By Mary Abowd
Photo by Joel Wintermantle
“ You can hear the beauty of his performance because he’s just one step from singing.”
MLK Celebration speaker
Martin Luther King Jr. has been hailed as a theological and political genius, “but we fail to honor him as the artistic genius that he was,” said Van Jones, the keynote speaker at the University’s 26th annual MLK Celebration held Jan. 11 in Rockefeller Memorial Chapel.
King’s artistry was apparent in his speechmaking. “When he stepped up to the microphone, there was a musicality in his voice,” said Jones, a civil rights activist, author, and political contributor for CNN. “You can hear the beauty of his performance because he’s just one step from singing.”
But King’s real genius surfaced when his words flowed spontaneously, Jones said. In the final few minutes of the “I Have a Dream” speech, King abandoned his script and riffed about his dreams of freedom and fellowship among races. “He never gives the last paragraph of the speech,” Jones said. “He pushes back and looks up, and what you hear then is the greatest act of slam poetry in the history of the Republic.”
Jones was joined on stage by two African American artistic luminaries—special guest Nikki Giovanni, the renowned poet and distinguished professor at Virginia Tech University, and Theaster Gates, UChicago’s director of Arts + Public Life and professor of visual arts.
The Chicago Children’s Choir-Voice of Chicago Ensemble performed moving renditions of civil rights-era songs like “Ain’t Gonna Let Nobody Turn Me Round,” prompting lively discussion between Gates and Giovanni about the relationship of the arts to justice movements like Black Lives Matter.
“So much of what King did were these amazing speech acts that changed the world,” said Gates, who paused to read Giovanni’s poem “Love Is.” “Your poetry has given us other kinds of freedoms, the freedom to be creative, our best selves, our blackest selves,” he told Giovanni.
Giovanni urged audience members, particularly the youth, to be fearless in all they do, citing Muhammad Ali and his refusal to fight in the Vietnam War. “What Ali taught us is that you cannot be afraid,” she said. Whether in art or activism, “we have to approach it all with the love of the change,” she added. “That’s why black people are so important. We have been the people who have been willing to make the changes necessary to take us forward.”
The evening included recognition of this year’s Diversity Leadership Award recipients Charles Branham (alumni), Nancy Schwartz (faculty), and Denise Jorgens (staff). The winners were honored earlier in the day at a reception in which President Robert J. Zimmer presented them with their awards.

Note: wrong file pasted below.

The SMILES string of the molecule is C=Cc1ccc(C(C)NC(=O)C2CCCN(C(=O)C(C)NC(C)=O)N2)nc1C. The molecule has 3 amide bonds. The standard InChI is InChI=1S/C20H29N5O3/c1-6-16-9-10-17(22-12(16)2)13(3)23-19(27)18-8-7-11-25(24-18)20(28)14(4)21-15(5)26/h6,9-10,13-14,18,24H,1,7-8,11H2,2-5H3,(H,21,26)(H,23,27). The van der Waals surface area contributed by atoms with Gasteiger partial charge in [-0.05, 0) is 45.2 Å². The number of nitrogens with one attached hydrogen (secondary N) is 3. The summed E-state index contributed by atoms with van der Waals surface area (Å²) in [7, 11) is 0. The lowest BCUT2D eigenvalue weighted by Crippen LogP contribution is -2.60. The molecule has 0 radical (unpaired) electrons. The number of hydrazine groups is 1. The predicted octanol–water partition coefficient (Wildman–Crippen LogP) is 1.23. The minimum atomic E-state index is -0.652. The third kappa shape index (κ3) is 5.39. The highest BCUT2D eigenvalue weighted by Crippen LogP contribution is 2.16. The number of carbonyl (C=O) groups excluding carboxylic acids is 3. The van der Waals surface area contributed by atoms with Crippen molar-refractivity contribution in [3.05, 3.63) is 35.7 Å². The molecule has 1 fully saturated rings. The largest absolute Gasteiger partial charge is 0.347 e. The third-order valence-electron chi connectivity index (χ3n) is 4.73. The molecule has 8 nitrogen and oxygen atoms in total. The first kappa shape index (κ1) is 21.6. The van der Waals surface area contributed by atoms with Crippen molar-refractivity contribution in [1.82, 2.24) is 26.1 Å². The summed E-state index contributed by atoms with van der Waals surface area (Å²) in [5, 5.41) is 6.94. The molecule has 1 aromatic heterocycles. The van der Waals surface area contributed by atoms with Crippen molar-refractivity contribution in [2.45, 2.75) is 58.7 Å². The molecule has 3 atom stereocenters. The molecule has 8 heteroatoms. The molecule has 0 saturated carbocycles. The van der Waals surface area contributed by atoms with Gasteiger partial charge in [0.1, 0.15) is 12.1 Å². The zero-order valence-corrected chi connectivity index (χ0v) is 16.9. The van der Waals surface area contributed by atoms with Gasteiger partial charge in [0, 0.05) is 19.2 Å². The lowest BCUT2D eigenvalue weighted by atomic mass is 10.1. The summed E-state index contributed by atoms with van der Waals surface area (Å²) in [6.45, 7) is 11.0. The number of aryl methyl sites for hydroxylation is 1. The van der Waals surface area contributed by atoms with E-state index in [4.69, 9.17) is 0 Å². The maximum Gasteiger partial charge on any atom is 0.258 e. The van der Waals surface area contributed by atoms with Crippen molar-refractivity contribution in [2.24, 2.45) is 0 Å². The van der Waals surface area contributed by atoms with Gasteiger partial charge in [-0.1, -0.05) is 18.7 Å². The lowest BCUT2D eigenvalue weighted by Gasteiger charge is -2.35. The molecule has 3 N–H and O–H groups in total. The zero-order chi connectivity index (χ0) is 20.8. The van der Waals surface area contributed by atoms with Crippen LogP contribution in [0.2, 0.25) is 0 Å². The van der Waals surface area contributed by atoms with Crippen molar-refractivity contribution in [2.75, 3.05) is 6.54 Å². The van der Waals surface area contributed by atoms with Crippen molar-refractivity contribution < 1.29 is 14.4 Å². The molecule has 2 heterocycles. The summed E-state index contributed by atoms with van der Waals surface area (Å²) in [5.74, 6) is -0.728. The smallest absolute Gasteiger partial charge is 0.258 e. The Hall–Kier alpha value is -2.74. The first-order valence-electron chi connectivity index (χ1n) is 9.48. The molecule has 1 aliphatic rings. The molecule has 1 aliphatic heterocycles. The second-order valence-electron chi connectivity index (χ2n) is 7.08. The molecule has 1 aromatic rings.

The MLK Celebration was followed by a community reception in Ida Noyes Hall. Over the following weekend, students, faculty, and staff took part in the MLK Weekend of Service organized by the University Community Service Center in partnership with the University of Chicago Laboratory Schools, the University of Chicago Charter School and the nonprofit City Year Chicago.
During the long weekend, which began Saturday, Jan. 16, volunteers traveled to more than 30 service sites on Chicago’s South and West sides and worked together to beautify Thomas Kelly High School and Brighton Park Elementary School with murals, paintings, and light construction projects.
Jones captured that spirit of social engagement in the final remarks of his speech. After detailing the history of African American struggle—first slavery, then Jim Crow, and currently the realities of mass imprisonment of young, African American males—he appealed to the idealism of the audience’s young people: “I have no doubt in my mind that somebody … in your generation—it might be you; it probably is you—is going to decide to put your love against all this hate, put your hope against all this fear, put your poetry against these shackles, put your songs against this barbed wire,” he said. “If you do that, then you’re gonna win, and we’re gonna win.”
The MLK Celebration was sponsored by Campus and Student Life, the Center for Identity + Inclusion/Office of Multicultural Student Affairs, the Office of Civic Engagement, the Institute of Politics, Rockefeller Memorial Chapel, UChicago Creative, and the Vice President for Communications.
Originally published on January 18, 2016.